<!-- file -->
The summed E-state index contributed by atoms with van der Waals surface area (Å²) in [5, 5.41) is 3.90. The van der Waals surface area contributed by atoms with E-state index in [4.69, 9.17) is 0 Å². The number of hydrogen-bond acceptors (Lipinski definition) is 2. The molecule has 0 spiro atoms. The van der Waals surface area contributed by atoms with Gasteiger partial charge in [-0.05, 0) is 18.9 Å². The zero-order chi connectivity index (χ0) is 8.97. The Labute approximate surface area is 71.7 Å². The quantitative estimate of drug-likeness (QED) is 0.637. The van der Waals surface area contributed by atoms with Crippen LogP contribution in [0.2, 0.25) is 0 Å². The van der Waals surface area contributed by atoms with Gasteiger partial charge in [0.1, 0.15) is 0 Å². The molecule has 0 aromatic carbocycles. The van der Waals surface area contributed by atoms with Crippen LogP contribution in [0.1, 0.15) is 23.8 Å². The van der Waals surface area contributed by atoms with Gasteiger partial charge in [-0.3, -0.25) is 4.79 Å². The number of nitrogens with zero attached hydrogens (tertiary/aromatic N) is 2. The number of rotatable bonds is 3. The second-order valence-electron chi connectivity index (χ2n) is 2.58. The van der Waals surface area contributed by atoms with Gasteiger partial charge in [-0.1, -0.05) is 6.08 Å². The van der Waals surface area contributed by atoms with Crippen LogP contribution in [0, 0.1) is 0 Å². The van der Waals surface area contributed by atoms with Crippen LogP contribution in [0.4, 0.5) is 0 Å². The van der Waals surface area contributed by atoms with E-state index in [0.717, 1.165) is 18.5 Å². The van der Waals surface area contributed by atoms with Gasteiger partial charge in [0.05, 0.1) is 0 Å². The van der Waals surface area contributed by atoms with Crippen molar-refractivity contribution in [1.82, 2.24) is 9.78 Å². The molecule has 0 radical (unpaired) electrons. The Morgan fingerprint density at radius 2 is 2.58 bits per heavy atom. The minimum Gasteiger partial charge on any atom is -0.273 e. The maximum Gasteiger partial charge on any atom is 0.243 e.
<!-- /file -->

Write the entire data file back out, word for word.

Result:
The summed E-state index contributed by atoms with van der Waals surface area (Å²) in [5, 5.41) is 3.90. The van der Waals surface area contributed by atoms with E-state index in [4.69, 9.17) is 0 Å². The number of hydrogen-bond acceptors (Lipinski definition) is 2. The molecule has 0 spiro atoms. The van der Waals surface area contributed by atoms with Gasteiger partial charge in [-0.05, 0) is 18.9 Å². The zero-order chi connectivity index (χ0) is 8.97. The Labute approximate surface area is 71.7 Å². The quantitative estimate of drug-likeness (QED) is 0.637. The van der Waals surface area contributed by atoms with Crippen LogP contribution in [0.2, 0.25) is 0 Å². The van der Waals surface area contributed by atoms with Gasteiger partial charge in [0.1, 0.15) is 0 Å². The molecule has 0 aromatic carbocycles. The van der Waals surface area contributed by atoms with Crippen LogP contribution in [0.1, 0.15) is 23.8 Å². The van der Waals surface area contributed by atoms with Gasteiger partial charge in [-0.3, -0.25) is 4.79 Å². The number of nitrogens with zero attached hydrogens (tertiary/aromatic N) is 2. The number of rotatable bonds is 3. The second-order valence-electron chi connectivity index (χ2n) is 2.58. The van der Waals surface area contributed by atoms with Gasteiger partial charge in [-0.1, -0.05) is 6.08 Å². The van der Waals surface area contributed by atoms with Crippen LogP contribution in [0, 0.1) is 0 Å². The van der Waals surface area contributed by atoms with Crippen LogP contribution in [0.4, 0.5) is 0 Å². The van der Waals surface area contributed by atoms with E-state index in [0.717, 1.165) is 18.5 Å². The van der Waals surface area contributed by atoms with Gasteiger partial charge in [0.05, 0.1) is 0 Å². The van der Waals surface area contributed by atoms with Crippen molar-refractivity contribution in [1.82, 2.24) is 9.78 Å². The molecule has 0 radical (unpaired) electrons. The Morgan fingerprint density at radius 2 is 2.58 bits per heavy atom. The minimum Gasteiger partial charge on any atom is -0.273 e. The maximum Gasteiger partial charge on any atom is 0.243 e.